Going for a CAD upgrade

If you’re an experienced 3d modeler in any profession, you rely on certain tools. Being such an open source nerd, as well as just cheap, I depend on plenty of free tools.

Professional 3d modelers spend their careers keeping up with the tools that are in demand at movie or television studios which makes most of them scoff at free tools because of their simplicity or feature set.

But a key component lacking in entertainment work is dimensional and engineering accuracy. You can animate the universe in Maya and make it pretty, but good luck getting an accurate engineering visualization out of it.

And that’s something I looked for in other 3D CAD tools lately – sure the Hollywood boys an girls get all the glory on screen. But I’ve said this before since getting into 3d printing – NONE of the models usually made for the screen translate seamlessly to the printer. The demands on either are are very different.

There’s is some shared space between them in the concepts of creating profiles, polygons, extrusions and the like. But the meat an potatoes of creating something that actually works when manufactured? New ball of wax.

Dimensional accuracy, tolerances, the Shore scale of material usage, material density to weight ratios, etc. There’s so much more to worry about when turning a 3d design meant for actual use in the real world than there ever was in merely making something pretty onscreen. I take it back, but only a little – we’ve all worked for THAT director at some point. The one that things the weight of the world depends on THAT ONE PIXEL.

If only they knew.

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Form Fuse and Fabulous

The latest release from Formlabs is pretty impressive – maybe too expensive for me right now but definitely a serious thing to consider for the rest of the world.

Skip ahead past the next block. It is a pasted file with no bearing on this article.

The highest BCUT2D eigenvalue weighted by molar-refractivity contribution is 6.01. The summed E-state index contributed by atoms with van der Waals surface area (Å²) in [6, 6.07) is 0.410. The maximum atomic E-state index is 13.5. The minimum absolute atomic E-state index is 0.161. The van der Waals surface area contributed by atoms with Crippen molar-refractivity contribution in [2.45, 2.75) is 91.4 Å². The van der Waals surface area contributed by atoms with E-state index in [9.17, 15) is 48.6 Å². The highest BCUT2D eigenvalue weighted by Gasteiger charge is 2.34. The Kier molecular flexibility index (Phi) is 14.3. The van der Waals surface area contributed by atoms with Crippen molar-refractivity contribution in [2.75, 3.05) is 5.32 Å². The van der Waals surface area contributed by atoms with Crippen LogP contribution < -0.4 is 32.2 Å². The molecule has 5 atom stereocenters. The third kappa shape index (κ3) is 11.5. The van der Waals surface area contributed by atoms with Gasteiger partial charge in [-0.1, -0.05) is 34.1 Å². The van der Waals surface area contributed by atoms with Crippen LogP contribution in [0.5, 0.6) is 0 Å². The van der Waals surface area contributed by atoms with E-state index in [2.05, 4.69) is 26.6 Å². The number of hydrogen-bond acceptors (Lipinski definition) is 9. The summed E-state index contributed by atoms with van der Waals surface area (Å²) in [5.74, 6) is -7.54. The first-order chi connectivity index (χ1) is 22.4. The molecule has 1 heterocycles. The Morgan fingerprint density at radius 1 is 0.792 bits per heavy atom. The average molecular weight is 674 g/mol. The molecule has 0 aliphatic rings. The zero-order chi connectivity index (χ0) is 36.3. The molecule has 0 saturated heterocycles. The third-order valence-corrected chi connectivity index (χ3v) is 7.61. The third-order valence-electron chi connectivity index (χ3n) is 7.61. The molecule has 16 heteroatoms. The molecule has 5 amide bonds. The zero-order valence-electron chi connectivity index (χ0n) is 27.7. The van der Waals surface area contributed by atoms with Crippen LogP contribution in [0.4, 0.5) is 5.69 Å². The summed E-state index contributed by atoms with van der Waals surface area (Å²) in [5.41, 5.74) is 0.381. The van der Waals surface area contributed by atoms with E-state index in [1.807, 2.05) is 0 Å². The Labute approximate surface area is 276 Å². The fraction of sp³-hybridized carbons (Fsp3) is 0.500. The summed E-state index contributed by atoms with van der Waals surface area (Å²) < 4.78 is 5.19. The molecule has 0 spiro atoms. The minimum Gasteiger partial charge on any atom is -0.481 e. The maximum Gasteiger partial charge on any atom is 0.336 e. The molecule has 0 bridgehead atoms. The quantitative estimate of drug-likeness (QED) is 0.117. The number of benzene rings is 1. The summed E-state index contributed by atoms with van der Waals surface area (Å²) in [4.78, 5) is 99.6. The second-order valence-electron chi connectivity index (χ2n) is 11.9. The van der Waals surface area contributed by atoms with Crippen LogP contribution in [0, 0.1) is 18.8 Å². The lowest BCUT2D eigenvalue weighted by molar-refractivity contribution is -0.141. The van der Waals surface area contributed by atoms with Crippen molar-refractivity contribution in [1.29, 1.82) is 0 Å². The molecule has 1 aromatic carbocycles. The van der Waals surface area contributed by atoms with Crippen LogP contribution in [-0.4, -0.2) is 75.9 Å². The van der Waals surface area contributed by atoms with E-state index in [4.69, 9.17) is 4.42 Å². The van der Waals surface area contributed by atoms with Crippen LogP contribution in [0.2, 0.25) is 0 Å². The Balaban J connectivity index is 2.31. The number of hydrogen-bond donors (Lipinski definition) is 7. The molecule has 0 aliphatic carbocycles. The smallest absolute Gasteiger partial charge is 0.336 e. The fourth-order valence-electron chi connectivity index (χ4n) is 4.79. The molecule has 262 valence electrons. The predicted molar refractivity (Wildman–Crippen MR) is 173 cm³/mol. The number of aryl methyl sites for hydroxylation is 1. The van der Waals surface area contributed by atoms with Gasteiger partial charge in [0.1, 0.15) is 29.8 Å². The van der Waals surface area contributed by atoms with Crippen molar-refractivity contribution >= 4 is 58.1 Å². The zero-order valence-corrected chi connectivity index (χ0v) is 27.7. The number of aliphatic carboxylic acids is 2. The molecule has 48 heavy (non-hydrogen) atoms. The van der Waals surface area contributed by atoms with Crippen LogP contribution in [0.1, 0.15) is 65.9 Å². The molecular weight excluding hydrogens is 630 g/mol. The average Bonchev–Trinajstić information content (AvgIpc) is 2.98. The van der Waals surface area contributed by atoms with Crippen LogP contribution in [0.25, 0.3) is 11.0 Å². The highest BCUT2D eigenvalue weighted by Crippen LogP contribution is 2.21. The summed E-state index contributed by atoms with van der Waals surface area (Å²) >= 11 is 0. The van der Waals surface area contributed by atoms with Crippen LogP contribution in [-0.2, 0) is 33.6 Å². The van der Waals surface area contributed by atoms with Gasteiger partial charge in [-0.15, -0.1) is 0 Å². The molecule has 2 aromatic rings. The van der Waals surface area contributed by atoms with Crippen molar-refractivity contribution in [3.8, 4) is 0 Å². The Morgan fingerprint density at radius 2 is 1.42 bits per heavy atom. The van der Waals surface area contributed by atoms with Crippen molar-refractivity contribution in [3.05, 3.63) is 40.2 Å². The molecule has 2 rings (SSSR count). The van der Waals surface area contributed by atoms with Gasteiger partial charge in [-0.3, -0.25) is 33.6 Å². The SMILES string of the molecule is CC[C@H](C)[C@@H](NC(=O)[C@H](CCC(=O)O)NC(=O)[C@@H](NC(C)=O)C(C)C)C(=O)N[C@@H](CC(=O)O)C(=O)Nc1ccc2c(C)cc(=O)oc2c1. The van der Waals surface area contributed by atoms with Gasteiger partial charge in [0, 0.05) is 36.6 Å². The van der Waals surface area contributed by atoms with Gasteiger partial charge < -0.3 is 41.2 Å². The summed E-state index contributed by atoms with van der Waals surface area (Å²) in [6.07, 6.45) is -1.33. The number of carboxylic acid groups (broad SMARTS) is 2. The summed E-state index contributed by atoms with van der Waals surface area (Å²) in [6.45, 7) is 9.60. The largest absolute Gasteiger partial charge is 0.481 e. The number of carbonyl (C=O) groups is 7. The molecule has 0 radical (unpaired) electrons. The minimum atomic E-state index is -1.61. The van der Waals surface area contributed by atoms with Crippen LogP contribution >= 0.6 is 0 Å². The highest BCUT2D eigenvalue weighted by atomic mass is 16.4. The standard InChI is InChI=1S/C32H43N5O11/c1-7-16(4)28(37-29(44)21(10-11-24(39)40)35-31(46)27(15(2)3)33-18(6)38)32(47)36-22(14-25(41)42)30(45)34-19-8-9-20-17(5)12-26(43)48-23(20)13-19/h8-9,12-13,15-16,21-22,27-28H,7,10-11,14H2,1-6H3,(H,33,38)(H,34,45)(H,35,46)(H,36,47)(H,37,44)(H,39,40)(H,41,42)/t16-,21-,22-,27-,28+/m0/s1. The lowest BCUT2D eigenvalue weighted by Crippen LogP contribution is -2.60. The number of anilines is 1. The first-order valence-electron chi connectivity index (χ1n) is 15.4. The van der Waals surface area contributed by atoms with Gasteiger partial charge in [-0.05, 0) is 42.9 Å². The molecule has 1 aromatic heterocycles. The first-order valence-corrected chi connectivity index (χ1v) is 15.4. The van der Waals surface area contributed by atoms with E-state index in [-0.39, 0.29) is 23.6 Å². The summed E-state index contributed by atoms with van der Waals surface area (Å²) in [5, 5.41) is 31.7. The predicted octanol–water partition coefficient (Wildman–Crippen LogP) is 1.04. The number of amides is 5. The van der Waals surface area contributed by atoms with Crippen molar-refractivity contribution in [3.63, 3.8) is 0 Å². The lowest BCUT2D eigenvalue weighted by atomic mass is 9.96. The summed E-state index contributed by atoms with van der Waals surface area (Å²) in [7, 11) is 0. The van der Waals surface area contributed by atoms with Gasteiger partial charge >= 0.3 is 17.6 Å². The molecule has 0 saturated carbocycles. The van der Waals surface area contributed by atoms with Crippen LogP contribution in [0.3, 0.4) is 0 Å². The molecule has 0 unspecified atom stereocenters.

Think about this for a second. Formlabs started on Kickstarter, made a successful if legally challenged launch, released a follow up to that product commercially as a fledgling company and has now released an SLS solution.

That stands for Selective Laser Sintering – a fancy way to get rid of the support structures and make incredibly clean prints. If you have any experience in 3d printing, you have dealt with supports, the structures that make 3d printing possible with other technologies to compensate for the annoyance of gravity.

SLS is not new, but for many serious prototyping facilities it is the only serious method to get around the laborious and sometimes destructive practice of cleaning off support structures. I typically don’t mind the process but I have become to accept it as a part of getting clean parts.

I have always hated the idea of altering my design to fit the limitations of the technology – this has always been a designer’s problem with regard to FDM or Fused Deposition Modeling, the more familiar melting plastic printing process to most of you.

But SLS technologies are the best current solution to getting clean parts with minimal cleaning out of a printer. The powders used get dusted off the parts as you pull them from SLS printers, kind of like the movie version of the archaeologist’s field work. Indiana Jones never had it so easy. And sure they have their share of issues, the relative ease of personally modifying an FDM printer (the first 2 Ultimakers are open source and famous for this ease) are likely gone.

SO think about it – a company that was crowdfunded has released a consumer model of the best possible way of getting clean 3d printed parts without tedious sanding and tweezer gymnastics other printing tech forces us to accept.

It’s a big move, and I can’t wait until I can justify the expense.

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